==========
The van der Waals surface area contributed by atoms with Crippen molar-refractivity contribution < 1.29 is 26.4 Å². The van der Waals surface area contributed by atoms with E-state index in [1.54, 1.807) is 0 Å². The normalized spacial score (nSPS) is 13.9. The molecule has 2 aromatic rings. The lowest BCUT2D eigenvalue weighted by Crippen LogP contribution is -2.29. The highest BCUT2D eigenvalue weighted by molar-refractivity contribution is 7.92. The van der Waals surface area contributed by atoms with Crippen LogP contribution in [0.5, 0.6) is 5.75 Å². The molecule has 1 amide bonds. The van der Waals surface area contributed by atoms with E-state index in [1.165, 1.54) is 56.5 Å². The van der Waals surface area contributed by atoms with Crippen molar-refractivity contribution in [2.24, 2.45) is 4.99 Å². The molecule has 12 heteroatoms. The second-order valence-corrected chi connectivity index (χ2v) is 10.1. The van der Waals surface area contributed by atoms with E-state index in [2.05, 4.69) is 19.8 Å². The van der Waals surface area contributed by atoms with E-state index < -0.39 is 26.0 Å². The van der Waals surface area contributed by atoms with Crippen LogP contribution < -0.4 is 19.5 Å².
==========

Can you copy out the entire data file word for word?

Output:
The van der Waals surface area contributed by atoms with Crippen molar-refractivity contribution < 1.29 is 26.4 Å². The van der Waals surface area contributed by atoms with E-state index in [1.54, 1.807) is 0 Å². The normalized spacial score (nSPS) is 13.9. The molecule has 2 aromatic rings. The lowest BCUT2D eigenvalue weighted by Crippen LogP contribution is -2.29. The highest BCUT2D eigenvalue weighted by molar-refractivity contribution is 7.92. The van der Waals surface area contributed by atoms with Crippen LogP contribution in [0.5, 0.6) is 5.75 Å². The molecule has 1 amide bonds. The van der Waals surface area contributed by atoms with E-state index in [1.165, 1.54) is 56.5 Å². The van der Waals surface area contributed by atoms with Crippen molar-refractivity contribution in [2.24, 2.45) is 4.99 Å². The molecule has 12 heteroatoms. The second-order valence-corrected chi connectivity index (χ2v) is 10.1. The van der Waals surface area contributed by atoms with E-state index in [2.05, 4.69) is 19.8 Å². The van der Waals surface area contributed by atoms with E-state index < -0.39 is 26.0 Å². The van der Waals surface area contributed by atoms with Crippen LogP contribution < -0.4 is 19.5 Å².